US Report lambasts Ankara for poor Human rights records

Turkey has been singled out by American authorities in their annual Human Rights report for impunity and weak administration of justice, interference with freedom of expression and not doing enough to protect minorities.

The report is very critical with Ankara which, it argued, has taken in hand the judiciary and law enforcement apparatus rendering the system biased and unreliable.

The report accused the government of interference as it reassigned thousands of police and prosecutors in response to an anti-corruption investigation they were conducting of a number of senior government officials and their families, and the prosecutors who initiated the investigation were suspended.

The Turkish authorities did not escape the criticism of the authors of the report who accuse them of propaganda as they mute any police officer involved in an investigation against the authority and label him as conspirator plotting to overthrow the government.

The report also criticized Turkish authorities for failing to fully prosecute members of the police for “excessive force” that led to dozens of deaths and scores of injuries among demonstrators in 2013 and 2014.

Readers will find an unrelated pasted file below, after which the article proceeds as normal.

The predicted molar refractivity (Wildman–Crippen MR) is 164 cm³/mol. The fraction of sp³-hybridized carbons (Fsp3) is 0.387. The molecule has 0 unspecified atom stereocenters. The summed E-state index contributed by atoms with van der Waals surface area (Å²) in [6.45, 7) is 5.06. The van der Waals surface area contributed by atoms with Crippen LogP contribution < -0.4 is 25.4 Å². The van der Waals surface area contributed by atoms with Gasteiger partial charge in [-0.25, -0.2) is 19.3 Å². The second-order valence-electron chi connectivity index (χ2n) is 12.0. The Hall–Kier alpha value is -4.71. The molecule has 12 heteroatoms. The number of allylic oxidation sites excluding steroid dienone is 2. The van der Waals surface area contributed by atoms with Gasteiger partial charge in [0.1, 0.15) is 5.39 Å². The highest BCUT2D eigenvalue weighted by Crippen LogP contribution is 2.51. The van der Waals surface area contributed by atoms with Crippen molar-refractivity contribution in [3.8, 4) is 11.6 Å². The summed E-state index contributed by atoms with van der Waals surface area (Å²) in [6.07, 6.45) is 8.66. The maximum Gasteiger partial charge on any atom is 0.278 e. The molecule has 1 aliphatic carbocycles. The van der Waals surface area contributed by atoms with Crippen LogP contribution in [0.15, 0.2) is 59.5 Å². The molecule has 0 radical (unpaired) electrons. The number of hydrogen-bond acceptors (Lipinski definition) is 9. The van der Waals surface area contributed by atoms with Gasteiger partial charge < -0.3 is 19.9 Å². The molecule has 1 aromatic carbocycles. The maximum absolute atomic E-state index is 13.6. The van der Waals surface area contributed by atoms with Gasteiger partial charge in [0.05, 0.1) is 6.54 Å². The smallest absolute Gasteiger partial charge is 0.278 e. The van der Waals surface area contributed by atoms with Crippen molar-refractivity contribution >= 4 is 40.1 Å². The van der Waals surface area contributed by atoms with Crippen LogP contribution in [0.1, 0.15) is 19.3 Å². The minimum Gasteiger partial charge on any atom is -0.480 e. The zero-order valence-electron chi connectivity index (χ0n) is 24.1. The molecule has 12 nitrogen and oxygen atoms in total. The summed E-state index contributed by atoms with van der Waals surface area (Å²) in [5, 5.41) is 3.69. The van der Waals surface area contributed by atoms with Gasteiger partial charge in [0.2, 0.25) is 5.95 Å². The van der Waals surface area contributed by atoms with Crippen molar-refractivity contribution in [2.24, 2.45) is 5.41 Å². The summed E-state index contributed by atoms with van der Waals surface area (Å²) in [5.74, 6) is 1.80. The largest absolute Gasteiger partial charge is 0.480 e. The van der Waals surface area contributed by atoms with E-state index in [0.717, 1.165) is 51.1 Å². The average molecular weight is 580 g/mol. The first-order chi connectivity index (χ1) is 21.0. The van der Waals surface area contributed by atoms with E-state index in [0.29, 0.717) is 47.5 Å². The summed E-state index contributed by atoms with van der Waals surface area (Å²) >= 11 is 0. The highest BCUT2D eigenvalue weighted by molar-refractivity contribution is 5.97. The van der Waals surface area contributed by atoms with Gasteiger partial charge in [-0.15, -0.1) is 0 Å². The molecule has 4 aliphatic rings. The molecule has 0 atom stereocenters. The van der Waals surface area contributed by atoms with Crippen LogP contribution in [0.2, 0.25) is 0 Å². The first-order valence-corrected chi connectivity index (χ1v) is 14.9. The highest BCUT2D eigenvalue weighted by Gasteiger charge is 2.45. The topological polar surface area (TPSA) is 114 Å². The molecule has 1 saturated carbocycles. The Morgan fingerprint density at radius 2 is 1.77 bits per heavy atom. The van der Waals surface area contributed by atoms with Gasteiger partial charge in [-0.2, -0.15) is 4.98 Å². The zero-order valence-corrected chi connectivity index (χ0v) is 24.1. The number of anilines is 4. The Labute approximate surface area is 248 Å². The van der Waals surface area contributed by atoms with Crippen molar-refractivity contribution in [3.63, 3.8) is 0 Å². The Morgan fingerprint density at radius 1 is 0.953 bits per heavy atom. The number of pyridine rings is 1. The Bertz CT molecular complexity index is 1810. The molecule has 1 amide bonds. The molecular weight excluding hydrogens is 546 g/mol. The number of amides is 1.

The report criticized the government for creating a new set of courts — Penal Courts of Peace — in which single judges wield extraordinary powers and to which it assigned politically sensitive cases, which had a chilling effect on potential future investigations of politically connected persons.

The penal courts of peace have become a tool for the authorities to jail critics and launch investigations into political cases.

Furthermore, the Turkish authorities have used extensively the anti-terror law to arrest dissidents, hold detainees for lengthy and indefinite periods, and conduct extended trials.

The report also mentioned the breakdown in the freedom of press as seven journalists had been arrested and put to trials with Turkish penal code and anti-terror law retaining multiple articles that restrict freedom of expression.

The report recalled that Turkish authorities blocked access to Twitter and YouTube in the lead up to elections and more than 20 members of the media were detained for being critical towards the government.

The report did not leave out Turkish authorities’ failure to protect minorities as it revealed that cases of societal abuse, discrimination, and violence are on the rise. Kurds continued to face human rights problems, particularly limitations on freedom of assembly. Roma women and children, and lesbian, gay, bisexual, and transgender (LGBT) individuals were also subject to discrimination and abuse. Violence against women, including so-called honor killings, remained a significant problem, and child marriage persisted, the report noted.

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